FilmJerk Favorites

A group of unique directors and the essential works that you've got to see.

||| David Lean |||
David Lean

Honored with the American Film Institute Life Achievement Award in 1990, Lean’s body of work (ranging from the intimate film to the grandiose epic) demonstrates an obsessive cultivation of craft and a fastidious concern with detail that has become the very definition of quality British cinema.

Adapted from Noel Coward’s one-act play, Lean takes a potentially boring story of middle-age flirtation and tenderly creates one of the most enduring and poignant romance films ever made. Brilliantly underplayed, two happily married strangers meet by chance in a railway station and fall desperately in love, but never physically express the undercurrent of passion that exists between them, even during their final gut wrenching separation – if your heart doesn’t ache, you’re just not human!

Demonstrating moments of intimacy through gigantic display, Lean sets up the greatness of Pip’s expectations with the magnitude of his frightful encounters; one with an escaped convict, whose emerge into the frame reminds us what it’s like to be a child in a world of oversized, menacing adults, and another with the meeting of mad Miss Havisham, in all her gothic splendor.

Peter O'Toole made an enigmatic and lasting impression in his debut role as British officer T.E. Lawrence, who helped Arab rebels fight the Turks in WWI, and Omar Sharif has perhaps the greatest cinematic intro of all time as he magically appears through the ghostly waves of the desert heat, achieving Lean’s compulsive drive to create the perfectly composed shot. Alec Guinness, Anthony Quinn, Jose Ferrer, and Claude Rains round out this incredibly talented and magnetically charged cast.

Recommended by CarrieSpecht

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Diggers

By BrianOrndorf

April 13th, 2007

For a film about lonesome, working-class drudgeries, "Diggers" is abnormally claustrophobic. It's a picture that should require a 10 minute break in the middle just to get some fresh air back into your lungs. That said, the film may be dreary, but it's far from unpleasant.

Diggers

Off the shores of Long Island in 1976, a group of local clam diggers are facing tough times. A fishing corporation is draining the ocean of profit, leaving a digger like Hunt (Paul Rudd) at a crossroads in his life he’s not ready for. With his digger father recently passed away, a sister (Maura Tierney) who doesn’t need his protection anymore, childhood friends (Ron Eldard, Ken Marino, and Josh Hamilton) who are coping in destructive ways, and a romance with a rich girl (Lauren Ambrose) that won’t make it past summer, Hunt is forced to make some serious choices about his future and plot a new course for his life.

I respect anyone known for one genre who desires to make a change, but “Diggers” made me hesitate a little because it comes from writer Ken Marino and producer David Wain, better known as members of the sketch comedy group, “The State.” Going from brilliantly diseased minds that gave the world “Wet Hot American Summer” to this period drama is a strange course of action, but the transition is smoother than it sounds and the execution couldn’t be better.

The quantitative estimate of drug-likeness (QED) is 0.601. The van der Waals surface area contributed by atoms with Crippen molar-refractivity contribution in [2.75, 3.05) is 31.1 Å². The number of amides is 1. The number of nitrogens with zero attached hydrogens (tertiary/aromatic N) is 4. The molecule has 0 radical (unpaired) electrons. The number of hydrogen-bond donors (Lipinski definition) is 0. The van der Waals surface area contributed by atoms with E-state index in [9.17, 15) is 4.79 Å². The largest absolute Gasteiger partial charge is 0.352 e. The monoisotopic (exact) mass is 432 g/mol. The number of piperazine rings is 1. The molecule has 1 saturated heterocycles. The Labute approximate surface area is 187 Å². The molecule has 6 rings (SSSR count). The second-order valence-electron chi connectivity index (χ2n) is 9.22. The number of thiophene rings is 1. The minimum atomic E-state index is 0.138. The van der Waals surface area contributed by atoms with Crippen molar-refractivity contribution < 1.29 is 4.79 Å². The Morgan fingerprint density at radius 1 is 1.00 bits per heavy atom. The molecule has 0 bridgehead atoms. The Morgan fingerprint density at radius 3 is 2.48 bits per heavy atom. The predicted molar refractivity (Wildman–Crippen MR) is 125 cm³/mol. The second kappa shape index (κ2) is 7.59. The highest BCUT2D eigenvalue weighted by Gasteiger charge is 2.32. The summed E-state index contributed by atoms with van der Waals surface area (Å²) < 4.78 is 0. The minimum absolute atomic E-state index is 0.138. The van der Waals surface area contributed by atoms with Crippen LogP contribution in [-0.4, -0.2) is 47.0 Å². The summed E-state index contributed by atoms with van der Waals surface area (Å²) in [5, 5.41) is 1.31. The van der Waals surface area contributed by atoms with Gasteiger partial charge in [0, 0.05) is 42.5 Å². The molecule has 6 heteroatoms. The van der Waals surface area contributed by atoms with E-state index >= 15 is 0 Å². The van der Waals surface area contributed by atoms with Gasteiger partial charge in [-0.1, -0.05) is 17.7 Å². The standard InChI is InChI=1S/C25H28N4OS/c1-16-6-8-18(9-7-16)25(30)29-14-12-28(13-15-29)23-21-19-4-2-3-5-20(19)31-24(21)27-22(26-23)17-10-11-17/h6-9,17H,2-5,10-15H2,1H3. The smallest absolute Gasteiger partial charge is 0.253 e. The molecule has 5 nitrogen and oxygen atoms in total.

“Diggers” is an evocative look at a time and place where tradition is being smothered by the steamroller called progress. The film takes an intimate look at lives caught in the inertia of routine, unable to process that their glory years have ended. Marino might not have the fancy budget to paint a bigger portrait of an economy being swept away by big business, but his rendering of these lives newly aware of their own stagnancy is decidedly compelling screenwriting. “Diggers” is harsh around the edges, confronting the inevitability of change and other swallowing circumstances that make up the anger and shame of poverty; yet, Marino is writing from his heart, sympathizing with the diggers as much as he’s confronting their bad habits and the inbred fallibility of their communication.

Director Katherine Dieckmann has it just as bad as Marino when it comes to budgetary scope, but her sure hand with this unusual location lends the story a certainly oppressive, but oddly comforting life. Through haircuts, music, and the handmade lay of the land, the director convinces the viewer that it’s 1976. With dynamic performances, especially searing lead work by Rudd (who has really come into his own as a performer), Dieckmann brings the film down to a touchingly authentic level than any viewer could relate to. You don’t have to dig for clams to understand the heartbreak of outgrowing a comfortable life and leaving behind close friends.

Risking cliché with Hunt’s photographic pursuits (the grizzled worker who takes time out of his day to snap found art), Marino’s script combats a rising feeling of formula with sharp, detailed writing that pushes “Diggers” to an area of sincerity that’s unexpected and welcome. It’s a heartening journey of loss and growth, and even if it feels like a plastic bag suddenly wrapped over your face at times, contains a dramatic soul, muddied indie-film ease, and pure intention that completely wins you over by the last frame.

My rating: A-